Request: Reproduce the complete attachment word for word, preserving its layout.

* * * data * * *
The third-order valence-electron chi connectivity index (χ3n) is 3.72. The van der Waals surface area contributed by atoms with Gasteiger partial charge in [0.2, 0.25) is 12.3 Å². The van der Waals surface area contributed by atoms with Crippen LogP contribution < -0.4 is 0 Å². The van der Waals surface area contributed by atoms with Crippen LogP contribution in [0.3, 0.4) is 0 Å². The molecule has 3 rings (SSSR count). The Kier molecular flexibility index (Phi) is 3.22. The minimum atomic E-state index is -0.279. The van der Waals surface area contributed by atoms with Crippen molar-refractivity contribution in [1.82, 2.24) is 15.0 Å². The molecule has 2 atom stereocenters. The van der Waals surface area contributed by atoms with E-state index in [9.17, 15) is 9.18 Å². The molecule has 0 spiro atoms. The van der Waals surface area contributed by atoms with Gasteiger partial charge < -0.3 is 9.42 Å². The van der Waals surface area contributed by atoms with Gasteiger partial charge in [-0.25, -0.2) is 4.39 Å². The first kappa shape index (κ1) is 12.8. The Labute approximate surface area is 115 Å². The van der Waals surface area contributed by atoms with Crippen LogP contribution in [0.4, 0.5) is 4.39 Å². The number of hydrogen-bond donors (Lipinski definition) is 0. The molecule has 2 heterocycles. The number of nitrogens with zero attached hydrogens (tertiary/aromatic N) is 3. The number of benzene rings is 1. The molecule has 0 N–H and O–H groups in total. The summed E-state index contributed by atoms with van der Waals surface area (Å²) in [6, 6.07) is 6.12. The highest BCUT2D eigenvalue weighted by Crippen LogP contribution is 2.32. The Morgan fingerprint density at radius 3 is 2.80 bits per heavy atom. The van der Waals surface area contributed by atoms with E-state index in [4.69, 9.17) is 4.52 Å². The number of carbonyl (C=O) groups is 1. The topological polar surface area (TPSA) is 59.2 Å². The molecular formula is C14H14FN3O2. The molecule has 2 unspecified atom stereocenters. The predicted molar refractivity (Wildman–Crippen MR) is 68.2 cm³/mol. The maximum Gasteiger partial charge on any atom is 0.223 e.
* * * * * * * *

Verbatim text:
The third-order valence-electron chi connectivity index (χ3n) is 3.72. The van der Waals surface area contributed by atoms with Gasteiger partial charge in [0.2, 0.25) is 12.3 Å². The van der Waals surface area contributed by atoms with Crippen LogP contribution < -0.4 is 0 Å². The van der Waals surface area contributed by atoms with Crippen LogP contribution in [0.3, 0.4) is 0 Å². The molecule has 3 rings (SSSR count). The Kier molecular flexibility index (Phi) is 3.22. The minimum atomic E-state index is -0.279. The van der Waals surface area contributed by atoms with Crippen molar-refractivity contribution in [1.82, 2.24) is 15.0 Å². The molecule has 2 atom stereocenters. The van der Waals surface area contributed by atoms with E-state index in [9.17, 15) is 9.18 Å². The molecule has 0 spiro atoms. The van der Waals surface area contributed by atoms with Gasteiger partial charge < -0.3 is 9.42 Å². The van der Waals surface area contributed by atoms with Gasteiger partial charge in [-0.25, -0.2) is 4.39 Å². The first kappa shape index (κ1) is 12.8. The Labute approximate surface area is 115 Å². The van der Waals surface area contributed by atoms with Crippen LogP contribution in [0.4, 0.5) is 4.39 Å². The number of hydrogen-bond donors (Lipinski definition) is 0. The molecule has 2 heterocycles. The number of nitrogens with zero attached hydrogens (tertiary/aromatic N) is 3. The number of benzene rings is 1. The molecule has 0 N–H and O–H groups in total. The summed E-state index contributed by atoms with van der Waals surface area (Å²) in [6, 6.07) is 6.12. The highest BCUT2D eigenvalue weighted by Crippen LogP contribution is 2.32. The Morgan fingerprint density at radius 3 is 2.80 bits per heavy atom. The van der Waals surface area contributed by atoms with E-state index in [4.69, 9.17) is 4.52 Å². The number of carbonyl (C=O) groups is 1. The topological polar surface area (TPSA) is 59.2 Å². The molecular formula is C14H14FN3O2. The molecule has 2 unspecified atom stereocenters. The predicted molar refractivity (Wildman–Crippen MR) is 68.2 cm³/mol. The maximum Gasteiger partial charge on any atom is 0.223 e.